Free energy is a measure of a system’s instability, its tendency to change to a more stable state During a spontaneous change, free energy decreases and the stability of a system increases Equilibrium is a state of maximum stability A process is spontaneous and can perform work only when it is moving toward equilibrium Copyright © 2008 Pearson Education, Inc., publishing as Pearson Benjamin Cummings

16 Unstable systems (top diagrams) are rich in “free” energy.
Fig. 8-5 More free energy (higher G) Less stable Greater work capacity In a spontaneous change The free energy of the system decreases (∆G < 0) The system becomes more stable The released free energy can be harnessed to do work Less free energy (lower G) More stable Less work capacity Unstable systems (top diagrams) are rich in “free” energy. They have a tendency to change spontaneously to a more stable state (bottom)…and it is possible to harness this “downhill” change to perform work. (a) Gravitational motion (b) Diffusion (c) Chemical reaction

17 Free Energy and Metabolism
The concept of free energy can be applied to the chemistry of life’s processes An exergonic reaction proceeds with a net release of free energy and is spontaneous An endergonic reaction absorbs free energy from its surroundings and is nonspontaneous Copyright © 2008 Pearson Education, Inc., publishing as Pearson Benjamin Cummings

18 Progress of the reaction
Fig. 8-6 Reactants Amount of energy released (∆G < 0) Energy Free energy Products Progress of the reaction (a) Exergonic reaction: energy released Products Exergonic Reaction: ΔG < 0 Reaction proceeds with a net RELEASE of free energy…these reactions occur spontaneously. Endergonic Reaction: ΔG > 0 Reaction proceeds with an ABSORPTION of free energy…these reactions are not spontaneous. Amount of energy required (∆G > 0) Energy Free energy Reactants Progress of the reaction (b) Endergonic reaction: energy required

19 Equilibrium and Metabolism
Reactions in a closed system eventually reach equilibrium and then do no work Cells are not in equilibrium; they are open systems experiencing a constant flow of materials A defining feature of life is that metabolism is never at equilibrium A catabolic pathway in a cell releases free energy in a series of reactions Closed and open hydroelectric systems can serve as analogies Copyright © 2008 Pearson Education, Inc., publishing as Pearson Benjamin Cummings

20 Fig. 8-7 ∆G < 0 ∆G = 0 (a) An isolated hydroelectric system (b) An open hydroelectric system ∆G < 0 Flowing water drives the generator only until the system reaches equilibrium (CLOSED) Flowing water keeps driving the generator because intake and outflow of water keep the system from reaching equilibrium (OPEN) Cellular respiration is analogouos to part c. Glucose is broken down in a series of exergonic reactions that power the work of the cell. The product of each reaction becomes the reactant for the next, so no reaction ever reaches equilibrium ∆G < 0 ∆G < 0 ∆G < 0 (c) A multistep open hydroelectric system

21 Concept 8.3: ATP & Energy Coupling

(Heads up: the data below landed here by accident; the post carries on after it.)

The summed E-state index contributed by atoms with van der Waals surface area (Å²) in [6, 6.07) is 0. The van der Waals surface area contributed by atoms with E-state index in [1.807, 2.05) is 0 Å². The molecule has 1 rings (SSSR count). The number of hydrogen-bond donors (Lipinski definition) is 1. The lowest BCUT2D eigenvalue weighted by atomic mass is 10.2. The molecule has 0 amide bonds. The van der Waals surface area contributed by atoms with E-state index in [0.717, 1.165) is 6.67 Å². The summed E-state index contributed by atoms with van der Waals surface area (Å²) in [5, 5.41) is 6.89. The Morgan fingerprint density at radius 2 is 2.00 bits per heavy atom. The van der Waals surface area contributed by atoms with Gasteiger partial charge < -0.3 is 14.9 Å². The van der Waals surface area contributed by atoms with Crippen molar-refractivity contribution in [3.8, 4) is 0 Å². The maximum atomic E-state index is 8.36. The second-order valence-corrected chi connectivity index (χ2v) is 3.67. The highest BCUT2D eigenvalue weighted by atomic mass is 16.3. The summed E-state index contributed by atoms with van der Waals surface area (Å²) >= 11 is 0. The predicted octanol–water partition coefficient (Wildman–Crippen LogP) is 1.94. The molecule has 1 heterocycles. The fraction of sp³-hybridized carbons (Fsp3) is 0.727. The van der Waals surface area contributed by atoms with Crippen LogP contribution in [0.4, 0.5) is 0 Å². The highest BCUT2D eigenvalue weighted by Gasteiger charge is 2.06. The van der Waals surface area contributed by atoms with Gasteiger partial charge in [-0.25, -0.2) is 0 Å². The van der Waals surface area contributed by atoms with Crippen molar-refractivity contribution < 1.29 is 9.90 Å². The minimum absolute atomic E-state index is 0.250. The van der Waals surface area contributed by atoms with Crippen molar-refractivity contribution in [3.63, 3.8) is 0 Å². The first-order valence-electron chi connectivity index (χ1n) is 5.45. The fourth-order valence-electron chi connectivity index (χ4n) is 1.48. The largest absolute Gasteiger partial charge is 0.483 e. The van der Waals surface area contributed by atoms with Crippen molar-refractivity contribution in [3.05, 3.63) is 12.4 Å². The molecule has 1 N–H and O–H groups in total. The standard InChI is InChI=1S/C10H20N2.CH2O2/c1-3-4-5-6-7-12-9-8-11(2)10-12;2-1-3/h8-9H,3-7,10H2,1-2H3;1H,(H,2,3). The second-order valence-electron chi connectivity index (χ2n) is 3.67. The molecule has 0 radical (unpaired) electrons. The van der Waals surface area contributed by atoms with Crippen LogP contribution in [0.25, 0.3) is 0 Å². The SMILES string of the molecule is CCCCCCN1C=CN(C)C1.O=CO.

ATP powers cellular work by coupling exergonic reactions to endergonic reactions A cell does three main kinds of work: Chemical Transport Mechanical To do work, cells manage energy resources by energy coupling, the use of an exergonic process to drive an endergonic one Most energy coupling in cells is mediated by ATP Copyright © 2008 Pearson Education, Inc., publishing as Pearson Benjamin Cummings

22 The Structure and Hydrolysis of ATP
ATP (adenosine triphosphate) is the cell’s energy shuttle ATP is composed of ribose (a sugar), adenine (a nitrogenous base), and three phosphate groups Copyright © 2008 Pearson Education, Inc., publishing as Pearson Benjamin Cummings

23 H2O P P P Adenosine triphosphate (ATP) P + P P + Energy
Fig. 8-9 P P P Adenosine triphosphate (ATP) H2O The bonds between the phosphate groups of ATP’s tail can be broken by hydrolysis Energy is released from ATP when the terminal phosphate bond is broken This release of energy comes from the chemical change to a state of lower free energy, not from the phosphate bonds themselves P + P P + Energy i Inorganic phosphate Adenosine diphosphate (ADP)

24 Overall, the coupled reactions are exergonic
How ATP Performs Work The three types of cellular work (mechanical, transport, and chemical) are powered by the hydrolysis of ATP In the cell, the energy from the exergonic reaction of ATP hydrolysis can be used to drive an endergonic reaction Overall, the coupled reactions are exergonic Copyright © 2008 Pearson Education, Inc., publishing as Pearson Benjamin Cummings

25 ∆G = +3.4 kcal/mol Glutamic acid Ammonia Glutamine
Fig. 8-10 NH2 NH3 + ∆G = +3.4 kcal/mol Glu Glu Glutamic acid Ammonia Glutamine (a) Endergonic reaction 1 ATP phosphorylates glutamic acid, making the amino acid less stable. P + ATP + ADP Glu Glu NH2 P 2 Ammonia displaces the phosphate group, forming glutamine. NH3 + + P i Glu Glu Figure 8.10 How ATP drives chemical work: Energy coupling using ATP hydrolysis (b) Coupled with ATP hydrolysis, an exergonic reaction (c) Overall free-energy change

26 The recipient molecule is now phosphorylated
Phosphorylation ATP drives endergonic reactions by phosphorylation, transferring a phosphate group to some other molecule, such as a reactant The recipient molecule is now phosphorylated Copyright © 2008 Pearson Education, Inc., publishing as Pearson Benjamin Cummings

27 Membrane protein Solute Solute transported Vesicle Cytoskeletal track
Fig. 8-11 Membrane protein P P i Solute Solute transported (a) Transport work: ATP phosphorylates transport proteins ADP ATP + P i Vesicle Cytoskeletal track Figure 8.11 How ATP drives transport and mechanical work ATP Motor protein Protein moved (b) Mechanical work: ATP binds noncovalently to motor proteins, then is hydrolyzed

28 + H2O Energy for cellular work (endergonic, energy-consuming